What you need to know:
- The petitioner claims his rival was given the deputy principal position despite being defeated in the interviews.
A Makerere don has petitioned the University Council praying that the appointment of his rival for the position of a deputy principal be quashed.
Dr Nicholas Itaaga, in his March 9 petition, argues that the election of Dr Ronald Bisaso as Deputy Principal of the College of Education and External Studies (CEES) was “unreasonable and violated the principles of natural justice.”
“Despite my superior performance at both the activities through which data was collected on our qualifications for the position, Senate [has] selected Bisaso instead of me,” Itaaga says.
The petition was filed on the same day the University Council, headed by Dr Lorna Magara, endorsed and sent its recommendations of the appointments to Chancellor Ezra Suruma for approval.
At the behest of Vice Chancellor Barnabas Nawangwe, the Senate on March 3 was called in to vote on the appointment of heads and deputies of five colleges.
The election was called after a search committee had interviewed and assessed the candidates and made recommendations for the respective appointments.
Prof Nawangwe, in a brief email response to this newspaper, said it is a standard procedure in Senate to put all the recommended candidates to a vote.
“It is not the first time the candidate with the highest score does not get the highest vote,” he said without citing any specifics.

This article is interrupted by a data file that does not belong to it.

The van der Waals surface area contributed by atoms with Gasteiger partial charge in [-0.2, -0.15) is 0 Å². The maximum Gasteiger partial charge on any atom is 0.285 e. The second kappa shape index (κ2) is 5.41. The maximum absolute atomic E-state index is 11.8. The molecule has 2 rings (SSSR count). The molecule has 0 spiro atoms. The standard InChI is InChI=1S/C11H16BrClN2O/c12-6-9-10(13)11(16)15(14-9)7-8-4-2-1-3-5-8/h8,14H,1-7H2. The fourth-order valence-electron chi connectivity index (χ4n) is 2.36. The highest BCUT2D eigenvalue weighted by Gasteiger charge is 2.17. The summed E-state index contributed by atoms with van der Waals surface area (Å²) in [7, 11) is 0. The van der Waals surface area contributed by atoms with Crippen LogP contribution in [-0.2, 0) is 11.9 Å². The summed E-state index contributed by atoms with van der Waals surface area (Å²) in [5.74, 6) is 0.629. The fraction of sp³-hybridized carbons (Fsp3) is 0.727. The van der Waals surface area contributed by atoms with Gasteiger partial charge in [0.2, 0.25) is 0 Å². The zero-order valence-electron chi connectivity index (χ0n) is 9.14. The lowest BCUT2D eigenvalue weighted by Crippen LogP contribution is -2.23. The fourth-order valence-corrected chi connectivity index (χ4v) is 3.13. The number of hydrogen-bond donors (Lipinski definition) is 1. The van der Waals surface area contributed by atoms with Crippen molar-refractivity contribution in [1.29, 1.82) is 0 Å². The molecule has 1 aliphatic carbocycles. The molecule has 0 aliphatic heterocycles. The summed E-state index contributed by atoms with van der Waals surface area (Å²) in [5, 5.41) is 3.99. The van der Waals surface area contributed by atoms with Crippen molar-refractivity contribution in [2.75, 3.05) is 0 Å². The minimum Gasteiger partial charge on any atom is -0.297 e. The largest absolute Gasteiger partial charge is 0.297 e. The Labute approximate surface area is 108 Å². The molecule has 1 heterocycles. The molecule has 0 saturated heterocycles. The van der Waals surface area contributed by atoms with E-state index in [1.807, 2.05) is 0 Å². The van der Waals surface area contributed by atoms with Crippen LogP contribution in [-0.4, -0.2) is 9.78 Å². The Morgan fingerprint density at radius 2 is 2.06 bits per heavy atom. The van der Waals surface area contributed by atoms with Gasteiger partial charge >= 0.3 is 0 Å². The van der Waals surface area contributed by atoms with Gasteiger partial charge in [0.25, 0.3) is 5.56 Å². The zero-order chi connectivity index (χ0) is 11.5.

While Itaaga and his colleagues agree with the vice chancellor, their grievances arise from how the process was engaged.
“Of course, voting can happen, but at an institution of Makerere’s reputation, a vote must meet certain minimum standards. A candidate cannot nominate voters to represent him as Dr Bisaso did. And voters cannot vote on people who have not been given any opportunity to present themselves to them,” Dr Jude Ssempebwa, an associate professor at CEES, said.
In a rejoinder, Ssempebwa told Daily Monitor that Bisaso is a member of the Senate yet, without giving his competitor any opportunity to campaign or any notice that he will be voted on, allowed for the vote to proceed.
“Even the senate was only called to finalise the selection of deputy principals, and because most of them didn’t know the candidates, it was taken for granted that they would adopt the recommendations of the search committee. But the vice chancellor just declared an election,” Ssempebwa said.
Itaaga lost by three votes of 54 with Ssempebwa claiming some officials like Dr Kizito Maria Kasule, dean of Margaret Trowel School of Industrial and Fine Arts, had tried to argue against the vote.
“He [Kasule] tried to argue against voting without hearing from the candidates but the vice chancellor waved him away and instructed the secretariat to ‘give out the ballots,” he said.
Dr Kitizo was yet to respond to our request for a comment.
The latest fallout comes on the back of a long-running feud at CEES with Itaaga noting that Bisaso has previously been accused of misleading his PhD supervisees to co-publish with him in journals, costing the university losses in court cases, and doctoring of minutes of meetings.
In July last year, this newspaper reported of fights between Bisaso and Ssempebwa that had left several PhD candidates suffering “irreparable damage.”